Veteran Fred Dykes joined in a minute of silence as a salute to deceased veterans at a Memorial Day service in Brundidge Monday.Photo by Jaine Treadwell

Published 12:00 am Tuesday, May 29, 2001

Standing in the presence of greatness


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Thomas Jefferson said the tree of liberty sometimes needs to be watered by the blood of patriots.

On Memorial Day 2001, people all across the nation gathered to remember and pay tribute to those whose blood watered the tree of liberty of this great nation.

In Pike County, services were held in Brundidge and in Troy, with larger than usual crowds in attendance, "but these places should be packed," one veteran whispered to another who nodded in agreement.

In Brundidge, Henry Middlebrooks, commander of VFW Post 7055, spoke of the dedication and commitment of the men and women who have served in all wars. He spoke of Flanders Fields where red poppies mark the final resting places of fallen soldiers. He spoke of those who came home from war to a grateful nation and of those who came home to a nation’s scorn. But most of all, he spoke of brave men and women who were willing to lay down their lives for their country and he asked for all to remember them and honor them.

In private conversations, R.C. Carter, a Pearl Harbor survivor, spoke of watching in horror from the west bank of the canal as Japanese war planes turned American ships into burial places for American soldiers and sailors. He remembered ‘hunkering down" waiting for orders that would send him to a defensive position on the island. He remembered death all around him. He remembered Pearl Harbor.

Vincent Allen spoke of his involvement in five major battles at Normandy. He remembered being sent back for replacements for those who had been killed each day.

"What cut me so bad was they would ask me what kind of outfit they were being sent to and all I could tell them was infantry," he said. "I couldn’t tell them they were going to the front lines. We brought in 900 replacements for one company. There is not a day that goes by that I don’t think about all those young men that I took in as replacements and who never came home. I won’t ever forget."

For Fred Dykes, being a part of the Memorial Day service was an honor. He wanted to be there so badly that he arrived in a wheel chair.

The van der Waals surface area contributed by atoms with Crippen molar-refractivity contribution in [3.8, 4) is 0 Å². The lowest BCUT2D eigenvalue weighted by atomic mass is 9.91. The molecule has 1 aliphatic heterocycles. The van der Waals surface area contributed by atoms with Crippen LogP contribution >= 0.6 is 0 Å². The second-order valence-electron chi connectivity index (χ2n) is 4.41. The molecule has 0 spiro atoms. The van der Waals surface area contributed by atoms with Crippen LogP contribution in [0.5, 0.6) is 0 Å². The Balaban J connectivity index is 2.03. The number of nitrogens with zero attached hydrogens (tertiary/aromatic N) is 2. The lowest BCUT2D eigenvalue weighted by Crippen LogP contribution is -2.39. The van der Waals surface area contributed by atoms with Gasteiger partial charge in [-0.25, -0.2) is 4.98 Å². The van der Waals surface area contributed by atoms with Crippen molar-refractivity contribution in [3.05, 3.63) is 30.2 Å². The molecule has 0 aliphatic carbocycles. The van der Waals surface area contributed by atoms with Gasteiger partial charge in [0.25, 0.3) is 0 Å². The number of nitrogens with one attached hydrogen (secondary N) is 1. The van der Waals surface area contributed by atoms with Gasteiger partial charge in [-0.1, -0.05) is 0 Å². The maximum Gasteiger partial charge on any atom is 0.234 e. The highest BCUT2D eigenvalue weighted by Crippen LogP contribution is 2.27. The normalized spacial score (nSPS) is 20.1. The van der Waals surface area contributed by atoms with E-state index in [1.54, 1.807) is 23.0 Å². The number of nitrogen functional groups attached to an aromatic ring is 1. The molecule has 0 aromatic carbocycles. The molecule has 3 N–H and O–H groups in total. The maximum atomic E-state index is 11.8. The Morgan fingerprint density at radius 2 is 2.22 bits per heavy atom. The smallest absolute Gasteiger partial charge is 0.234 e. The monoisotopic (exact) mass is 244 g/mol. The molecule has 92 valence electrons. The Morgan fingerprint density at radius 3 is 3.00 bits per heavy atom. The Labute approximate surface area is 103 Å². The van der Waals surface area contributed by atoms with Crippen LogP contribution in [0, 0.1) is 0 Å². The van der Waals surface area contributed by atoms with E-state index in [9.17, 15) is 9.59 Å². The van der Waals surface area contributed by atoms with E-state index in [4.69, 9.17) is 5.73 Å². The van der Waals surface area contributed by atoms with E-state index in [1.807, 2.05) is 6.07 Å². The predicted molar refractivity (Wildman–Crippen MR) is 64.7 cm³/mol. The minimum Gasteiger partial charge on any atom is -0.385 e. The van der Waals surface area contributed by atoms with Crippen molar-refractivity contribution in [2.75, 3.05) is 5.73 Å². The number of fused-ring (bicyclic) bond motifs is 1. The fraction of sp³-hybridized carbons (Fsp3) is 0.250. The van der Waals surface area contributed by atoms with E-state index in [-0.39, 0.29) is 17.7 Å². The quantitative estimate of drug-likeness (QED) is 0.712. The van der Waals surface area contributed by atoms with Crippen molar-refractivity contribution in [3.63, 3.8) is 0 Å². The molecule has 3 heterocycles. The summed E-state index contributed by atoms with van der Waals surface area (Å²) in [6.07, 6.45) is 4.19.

"I just wanted to be here to pay tribute to all those who gave their lives so that we can live in a free country," he said.

Dykes was not in the Battle of the Bulge, but he was in the wings. His infantry unit held a position of the Roer River and, thankfully, he didn’t know all of the devastation that was taking place just beyond him.

"On Thanksgiving Day we had turkey and dressing, the next day we were holding a position in 12 inches of snow," he said. "There wasn’t a day that went by that we weren’t fired upon. We were there through the winter with war raging. I got sprayed on the back of the head and neck with a white prosperous grenade, but that’s the only visible injury I have."

Dykes is like many who came home from war without many "visible" injuries, but with "injuries’ to the heart that will never heal.

F. Wayne Turner, commander American Legion, Department of Alabama, was the featured speaker at the Memorial Day service at Troy’s Bicentennial Park. He spoke of

those who have paid the ultimate price for freedom and those whose lives have been forever changed by war.

Turner said there have been all too many who have died in too many wars.

"Four days after the Battle at Gettysburg, Abraham Lincoln said in his famous address that ‘the world will little note nor long remember what we say here, but they will never forget what they did here,’" Turner said. "We must not forget the men and women who have purchased our freedom at a heavy price."

Turner challenged those before him to teach our small children that without citizens who are willing to die for freedom, we will not have freedom.

"We now have 1.4 million men and women who stand guard for us," he said. "The world is a dangerous place. We must thank God for those who keep it safe."

Turner honored those veterans who attended the Memorial Day service with the words, "I am standing in the presence of greatness."

To that, were many whispers of "Amen."